Good year for black oak acorns |

Good year for black oak acorns

Several weeks ago, Tom Hopkins invited me over to see the phenomenal number of acorns dropping from the black oaks around his house. Such a ridiculously abundant crop of nuts, as Walter Koenig of the University of California, Berkeley, has described it, is a “mast crop.” For black oaks, this is a “mast year.”

The question that has long intrigued ecologists is: Why?

Hundreds of millions of years ago, trees reproduced, just as ferns and mosses do today, with spores and a few cells and a smidgen of food, locked within a tough protein coat.

The success of the tree ferns and other spore-bearing trees can be judged by the prodigious amount of coal these tree trunks have become today, but very few such trees are still alive.

The evolution of seed plants presaged their doom, because seeds make reproduction a much more reliable event.

Rather than just a few cells, the seed contains a tiny embryo, a baby plant with roots and shoots ready to grow and collect light, water and nutrients as soon as the seed germinates.

And, rather than just a smidgen of food, the parent plant betters the babe’s chances of survival by filling the seed with a generous portion on nutrients.

It’s the seed’s food-store that makes wheat (or rice or corn) the “staff of life” and our major source of nutrition.

Many other animals like to also eat seeds … which means that most seeds never get to grow.

Some plants species have responded by poisoning their seeds, adding acids (hot!), alkaloids (bitter, mind-bending, toxic), or anti-digestants.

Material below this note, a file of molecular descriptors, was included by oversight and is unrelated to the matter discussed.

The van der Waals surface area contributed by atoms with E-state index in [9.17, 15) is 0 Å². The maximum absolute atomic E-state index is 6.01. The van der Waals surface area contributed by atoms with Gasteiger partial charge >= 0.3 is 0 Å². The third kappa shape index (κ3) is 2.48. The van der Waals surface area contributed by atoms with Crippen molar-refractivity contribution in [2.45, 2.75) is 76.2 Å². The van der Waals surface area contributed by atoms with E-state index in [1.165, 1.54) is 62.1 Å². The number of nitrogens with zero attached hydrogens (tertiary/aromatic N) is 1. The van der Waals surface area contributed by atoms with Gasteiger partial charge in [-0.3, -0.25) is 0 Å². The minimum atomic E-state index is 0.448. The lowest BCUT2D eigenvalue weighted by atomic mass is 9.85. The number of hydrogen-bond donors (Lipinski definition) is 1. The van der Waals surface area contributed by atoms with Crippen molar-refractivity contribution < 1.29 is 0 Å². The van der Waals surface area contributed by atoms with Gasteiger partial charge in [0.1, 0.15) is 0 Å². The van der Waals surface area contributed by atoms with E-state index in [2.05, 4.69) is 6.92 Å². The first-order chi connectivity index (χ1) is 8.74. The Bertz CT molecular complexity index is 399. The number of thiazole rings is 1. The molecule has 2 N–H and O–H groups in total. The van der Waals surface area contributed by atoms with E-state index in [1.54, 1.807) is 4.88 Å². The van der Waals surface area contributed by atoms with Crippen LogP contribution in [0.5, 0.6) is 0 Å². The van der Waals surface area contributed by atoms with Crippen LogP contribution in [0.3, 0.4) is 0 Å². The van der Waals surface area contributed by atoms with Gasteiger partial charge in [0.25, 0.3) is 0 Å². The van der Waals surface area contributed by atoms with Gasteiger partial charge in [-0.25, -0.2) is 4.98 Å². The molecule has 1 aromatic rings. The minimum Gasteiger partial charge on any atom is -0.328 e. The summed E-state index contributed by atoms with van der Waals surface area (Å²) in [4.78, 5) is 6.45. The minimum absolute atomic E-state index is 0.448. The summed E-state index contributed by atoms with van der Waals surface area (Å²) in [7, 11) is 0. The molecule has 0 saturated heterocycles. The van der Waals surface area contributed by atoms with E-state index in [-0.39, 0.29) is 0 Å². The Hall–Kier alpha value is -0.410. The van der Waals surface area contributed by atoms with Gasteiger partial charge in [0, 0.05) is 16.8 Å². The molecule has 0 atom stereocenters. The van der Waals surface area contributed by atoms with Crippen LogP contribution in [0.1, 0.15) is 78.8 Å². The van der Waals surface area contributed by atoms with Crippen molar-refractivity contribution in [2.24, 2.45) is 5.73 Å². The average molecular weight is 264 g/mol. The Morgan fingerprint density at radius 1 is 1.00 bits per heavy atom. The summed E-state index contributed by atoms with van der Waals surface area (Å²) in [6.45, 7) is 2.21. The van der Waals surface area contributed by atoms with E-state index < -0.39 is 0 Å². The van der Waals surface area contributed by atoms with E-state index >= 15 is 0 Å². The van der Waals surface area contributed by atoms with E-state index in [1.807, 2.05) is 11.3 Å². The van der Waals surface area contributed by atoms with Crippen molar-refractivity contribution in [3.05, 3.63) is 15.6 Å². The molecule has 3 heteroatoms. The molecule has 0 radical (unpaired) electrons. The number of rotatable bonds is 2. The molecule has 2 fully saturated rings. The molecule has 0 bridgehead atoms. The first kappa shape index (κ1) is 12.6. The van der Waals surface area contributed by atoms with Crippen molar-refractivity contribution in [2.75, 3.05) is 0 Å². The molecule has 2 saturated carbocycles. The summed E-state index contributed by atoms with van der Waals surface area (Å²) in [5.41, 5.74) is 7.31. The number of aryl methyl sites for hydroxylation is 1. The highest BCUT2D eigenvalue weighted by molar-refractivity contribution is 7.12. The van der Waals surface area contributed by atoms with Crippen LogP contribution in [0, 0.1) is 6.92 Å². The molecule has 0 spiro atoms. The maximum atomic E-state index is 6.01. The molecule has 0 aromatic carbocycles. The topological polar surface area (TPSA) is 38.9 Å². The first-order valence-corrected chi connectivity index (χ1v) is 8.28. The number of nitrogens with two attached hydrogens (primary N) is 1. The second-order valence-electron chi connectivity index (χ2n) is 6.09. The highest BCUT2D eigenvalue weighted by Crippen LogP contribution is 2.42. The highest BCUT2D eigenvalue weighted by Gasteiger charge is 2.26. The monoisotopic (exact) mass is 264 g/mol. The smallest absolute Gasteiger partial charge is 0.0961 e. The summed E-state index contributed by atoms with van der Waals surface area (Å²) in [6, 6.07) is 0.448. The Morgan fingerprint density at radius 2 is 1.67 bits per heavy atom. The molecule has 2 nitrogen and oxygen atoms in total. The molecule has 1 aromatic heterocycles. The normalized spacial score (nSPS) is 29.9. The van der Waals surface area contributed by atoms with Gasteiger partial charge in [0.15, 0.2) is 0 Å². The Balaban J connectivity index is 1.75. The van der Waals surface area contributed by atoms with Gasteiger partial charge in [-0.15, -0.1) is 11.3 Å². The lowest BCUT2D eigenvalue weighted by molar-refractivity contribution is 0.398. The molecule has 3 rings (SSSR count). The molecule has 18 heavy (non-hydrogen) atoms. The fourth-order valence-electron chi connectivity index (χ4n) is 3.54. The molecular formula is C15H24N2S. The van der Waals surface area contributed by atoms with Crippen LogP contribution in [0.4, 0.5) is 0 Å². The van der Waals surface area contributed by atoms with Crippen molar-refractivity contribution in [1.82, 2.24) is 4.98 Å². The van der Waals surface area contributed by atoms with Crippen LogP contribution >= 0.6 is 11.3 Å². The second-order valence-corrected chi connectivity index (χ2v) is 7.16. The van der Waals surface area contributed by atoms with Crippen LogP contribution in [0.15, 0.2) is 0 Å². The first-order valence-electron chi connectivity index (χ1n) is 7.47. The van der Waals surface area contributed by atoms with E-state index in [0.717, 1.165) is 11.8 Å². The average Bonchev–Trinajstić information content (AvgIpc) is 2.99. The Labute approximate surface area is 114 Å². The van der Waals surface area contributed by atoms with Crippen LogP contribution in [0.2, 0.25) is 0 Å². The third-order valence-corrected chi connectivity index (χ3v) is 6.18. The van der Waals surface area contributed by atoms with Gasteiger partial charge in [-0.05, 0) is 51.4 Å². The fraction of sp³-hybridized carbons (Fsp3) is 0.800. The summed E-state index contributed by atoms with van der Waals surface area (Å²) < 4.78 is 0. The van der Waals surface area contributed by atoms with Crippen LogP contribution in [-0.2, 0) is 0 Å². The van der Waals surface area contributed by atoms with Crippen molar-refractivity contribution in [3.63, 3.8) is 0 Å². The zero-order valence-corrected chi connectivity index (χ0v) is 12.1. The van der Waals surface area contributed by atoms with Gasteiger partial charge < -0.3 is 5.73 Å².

Among the last are tannins, which bind to proteins, making food indigestible and making skin, such as that which lines the digestive tract, leathery (whence the name). It’s the tannin in tea that makes one’s mouth pucker.

Acorns are full of tannins. Before eating acorn people must first leach out the tannin. Other animals have evolved biochemistries to neutralize the compounds.

Deer and squirrels, birds and weevils (whose presence is betrayed by a tell-tale hole in the seed coat) take such a heavy toll on the acorn crop, it’s a wonder any seed survives to grow into an oak.

ally, not many do. And herein, some believe, lies the clue to what has driven the evolution of masting.

Walt Koenig has found that blue oaks are in-synch throughout California. Virtually all trees mast, or don’t, at the same time. Other trees are synchronized over large parts of the continent.

The size of an animal population is closely tied to the size of its food base. If, year after year, trees put out small crops of nuts, the population of seed-eaters stays small.

If, in just one year, the trees suddenly put out a large crop of nuts, the small population of seed-eaters won’t be able to eat them all and some seeds will escape predation to germinate and grow into oaks. Such “predator saturation” is a favored explanation for what has selected for masting behavior, not just in oaks, but in many species of trees.

But what’s the signal that cues the trees to mast? A warm spring can result in more successful pollination, but a mast crop is not a simple response to the weather and, usually, something else must be involved. Just what that “something else” is remains to be discovered.

As Koenig puts it, “No fool-proof predictors [of future masting] have been discovered so far.”

Alan Stahler trained as a biologist and is an amateur astronomer. He teaches enrichment classes for children and adults at Sierra Friends Center. His science programs can be heard at noon on alternate Tuesdays on KVMR-FM (89.5).

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